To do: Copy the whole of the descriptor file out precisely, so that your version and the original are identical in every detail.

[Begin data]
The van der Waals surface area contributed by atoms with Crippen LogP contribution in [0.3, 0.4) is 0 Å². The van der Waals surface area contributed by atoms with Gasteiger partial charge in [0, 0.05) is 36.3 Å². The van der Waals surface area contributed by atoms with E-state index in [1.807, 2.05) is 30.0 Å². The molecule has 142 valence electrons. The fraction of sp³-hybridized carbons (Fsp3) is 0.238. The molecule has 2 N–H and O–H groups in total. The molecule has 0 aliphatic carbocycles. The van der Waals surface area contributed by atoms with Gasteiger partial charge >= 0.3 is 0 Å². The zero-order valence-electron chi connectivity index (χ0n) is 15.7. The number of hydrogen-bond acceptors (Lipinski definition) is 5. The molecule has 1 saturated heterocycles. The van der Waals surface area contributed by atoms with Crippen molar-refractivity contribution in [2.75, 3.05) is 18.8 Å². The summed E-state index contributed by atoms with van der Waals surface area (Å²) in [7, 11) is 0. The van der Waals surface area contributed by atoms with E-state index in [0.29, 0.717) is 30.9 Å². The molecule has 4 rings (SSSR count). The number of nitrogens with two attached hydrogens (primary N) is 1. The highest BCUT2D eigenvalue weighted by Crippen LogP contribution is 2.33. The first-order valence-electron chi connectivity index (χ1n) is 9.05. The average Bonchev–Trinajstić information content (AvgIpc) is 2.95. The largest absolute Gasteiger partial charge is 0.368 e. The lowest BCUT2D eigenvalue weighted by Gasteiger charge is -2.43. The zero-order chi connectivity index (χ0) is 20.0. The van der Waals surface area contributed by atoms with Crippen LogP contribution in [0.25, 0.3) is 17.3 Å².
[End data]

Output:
The van der Waals surface area contributed by atoms with Crippen LogP contribution in [0.3, 0.4) is 0 Å². The van der Waals surface area contributed by atoms with Gasteiger partial charge in [0, 0.05) is 36.3 Å². The van der Waals surface area contributed by atoms with E-state index in [1.807, 2.05) is 30.0 Å². The molecule has 142 valence electrons. The fraction of sp³-hybridized carbons (Fsp3) is 0.238. The molecule has 2 N–H and O–H groups in total. The molecule has 0 aliphatic carbocycles. The van der Waals surface area contributed by atoms with Gasteiger partial charge >= 0.3 is 0 Å². The zero-order valence-electron chi connectivity index (χ0n) is 15.7. The number of hydrogen-bond acceptors (Lipinski definition) is 5. The molecule has 1 saturated heterocycles. The van der Waals surface area contributed by atoms with Crippen molar-refractivity contribution in [2.75, 3.05) is 18.8 Å². The summed E-state index contributed by atoms with van der Waals surface area (Å²) in [7, 11) is 0. The van der Waals surface area contributed by atoms with E-state index in [0.29, 0.717) is 30.9 Å². The molecule has 4 rings (SSSR count). The number of nitrogens with two attached hydrogens (primary N) is 1. The highest BCUT2D eigenvalue weighted by Crippen LogP contribution is 2.33. The first-order valence-electron chi connectivity index (χ1n) is 9.05. The average Bonchev–Trinajstić information content (AvgIpc) is 2.95. The largest absolute Gasteiger partial charge is 0.368 e. The lowest BCUT2D eigenvalue weighted by Gasteiger charge is -2.43. The zero-order chi connectivity index (χ0) is 20.0. The van der Waals surface area contributed by atoms with Crippen LogP contribution in [0.25, 0.3) is 17.3 Å².